Violent Femmes’ “Add It Up” captures the dark side of adolescence

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The Violent Femmes may get older, but their music is permanently preserved by the elixir of youth. They’re patron saints of adolescence, their self-titled debut album in particular capturing a certain kind of playfulness and knowing naiveté, awkward and strange but nonetheless carefree, a paradox mirrored by their own loose and unconventional take on post-punk. Every teenager in America surely knows “Blister in the Sun” by heart—I’m sure I do, though I’m decades past being a teenager (and I don’t even particularly like that song—sorry). But it endures all the same, in the bedroom breakup dance of Angela Chase on My So-Called Life, and in the sing-alongs of thousands of performances since its release in 1983. You’ve heard it on mixtapes, in a friend’s car, at a party, and even if it wasn’t that song, it was probably “Kiss Off” or “Gone Daddy Gone,” and hearing it now will probably transport you to your own personal, hopelessly dramatic memories.

“Somebody told me once, ‘If you haven’t heard of the band before college, you will hear about Violent Femmes when you go to college. Somebody’s going to be playing it in the dorm or at a party’,” Gordon Gano told The Aquarian.

You’ve also almost certainly heard “Add It Up” under similar circumstances, and maybe it fit in comfortably next to the sing-song melody of “Blister in the Sun,” only swapping lyrics about…well, whatever “Blister in the Sun” is about (Gano says it’s not about masturbation, for the record) for verses about a desperate need to get “just one fuck.” And in that sense it’s still very much reflective of teenage feelings and frustrations, a primal scream from a cracking voice. But it’s a little dirtier, a little more adult—or at least the protagonist wants to be, however unlikely that is.

Throughout its nearly seven minutes, that petulant horniness grows more desperate and unsettling, violent and hostile. From Gano’s opening, somber a cappella declaration, “The day after today, I will stop and I will start” portends something dramatic but ambiguous—a new beginning, but not necessarily a positive one. The song’s urgent strums, even if played on acoustic guitars, feel more explicitly aligned with punk than the band’s other signature songs, with each verse filling up with just a little bit more bile until five verses in, when the innocent kid having a solitary tantrum turns his anger outward, “he went downtown and he got him a gun.”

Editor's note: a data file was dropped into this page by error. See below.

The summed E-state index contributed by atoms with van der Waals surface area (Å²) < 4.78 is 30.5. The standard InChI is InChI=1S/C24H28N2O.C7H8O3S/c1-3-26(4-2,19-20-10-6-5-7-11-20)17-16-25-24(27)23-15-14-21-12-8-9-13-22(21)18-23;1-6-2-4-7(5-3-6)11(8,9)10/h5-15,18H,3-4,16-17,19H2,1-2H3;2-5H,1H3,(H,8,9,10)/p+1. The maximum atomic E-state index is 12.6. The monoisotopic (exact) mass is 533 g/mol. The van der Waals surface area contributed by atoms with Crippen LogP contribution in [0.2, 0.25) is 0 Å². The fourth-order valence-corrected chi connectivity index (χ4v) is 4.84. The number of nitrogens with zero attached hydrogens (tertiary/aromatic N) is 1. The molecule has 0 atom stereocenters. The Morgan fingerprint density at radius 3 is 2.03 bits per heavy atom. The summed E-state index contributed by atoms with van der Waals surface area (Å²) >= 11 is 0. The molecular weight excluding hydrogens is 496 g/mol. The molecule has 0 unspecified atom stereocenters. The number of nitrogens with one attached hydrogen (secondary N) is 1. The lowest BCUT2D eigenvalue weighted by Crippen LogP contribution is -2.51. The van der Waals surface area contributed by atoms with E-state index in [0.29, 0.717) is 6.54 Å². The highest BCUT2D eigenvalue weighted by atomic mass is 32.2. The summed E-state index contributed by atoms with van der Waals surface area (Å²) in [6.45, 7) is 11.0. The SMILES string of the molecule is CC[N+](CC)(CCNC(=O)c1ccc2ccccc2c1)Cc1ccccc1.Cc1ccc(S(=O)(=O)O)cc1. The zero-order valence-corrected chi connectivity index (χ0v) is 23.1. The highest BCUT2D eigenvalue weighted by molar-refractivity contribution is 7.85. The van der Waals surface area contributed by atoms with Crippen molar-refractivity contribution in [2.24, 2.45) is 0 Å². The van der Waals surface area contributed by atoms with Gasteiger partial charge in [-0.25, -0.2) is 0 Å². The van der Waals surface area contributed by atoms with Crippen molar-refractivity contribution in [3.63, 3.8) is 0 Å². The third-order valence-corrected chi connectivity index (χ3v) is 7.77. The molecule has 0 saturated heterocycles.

When Gano wrote the song, it didn’t have any basis in any real event—just a therapeutic moment of catharsis for Gano, himself, born of a similar kind of aimlessness, if a less outwardly explosive one.

“I was in my bedroom—that’s where I wrote it—feeling frustrated,” Gano said of the song. “I had nowhere to go and nothing to do. It just happened to feel good lyrically …and it still does.”

Gano’s Chekhov’s gun never quite goes off even as the sweat beads and the anger mounts, and it threatens to go one of two ways. He’ll either take his pent up rage out on an unwitting victim (“Don’t shoot, shoot, shoot that thing at me“) or he’ll turn the gun on himself (“The day is in my sight/When I take a bow and say goodnight“). We don’t know what’s in store for the angry young man whose words we hear, but we know that no matter what, it doesn’t end well.

“Add It Up” isn’t exactly an anomaly in the Violent Femmes catalog, and the group more explicitly courted gothic western storytelling in 1984’s “Country Death Song” and the haunting shadow of religion throughout Hallowed Ground as a whole. But “Add It Up” is less atmospherically or allegorically unsettling, it feels more visceral, almost physically uneasy, Gano’s charming and easy-to-like vocal sensibility managing to convey a kind of loathing that feels more dangerous. Even more uncomfortably, it feels real.

In the 40 years since the Violent Femmes released their debut album, the kind of figure we hear in “Add It Up” has become something of a tragic real-life story. Murderers radicalized by right-wing YouTube grifters, mass shooters indoctrinated in regressive and misogynistic beliefs—you can hear echoes of their own voices in “Add It Up.” Because it’s the Violent Femmes, of course, it’s not exclusively morbid and menacing—Brian Ritchie’s bass soloing and the general instrumental interplay alone make for a song that ends up being incredibly fun in spite of the tension boiling beneath the surface.

That’s, admittedly, a pretty big caveat, but that fascinating conflict between accessibility and antagonism is what makes it one of the band’s best songs. And to Gano’s own point, it’s good therapy—if the song’s own protagonist could actually hear a song like “Add It Up,” maybe he’d have a healthier outlet and would be able to let the rage subside through something as innocent and productive as shouting along to the song’s chorus. No doubt countless teenagers over the years have. But even as one of the most beloved songs by an enduring and legendary American band, “Add It Up” still feels like a warning.

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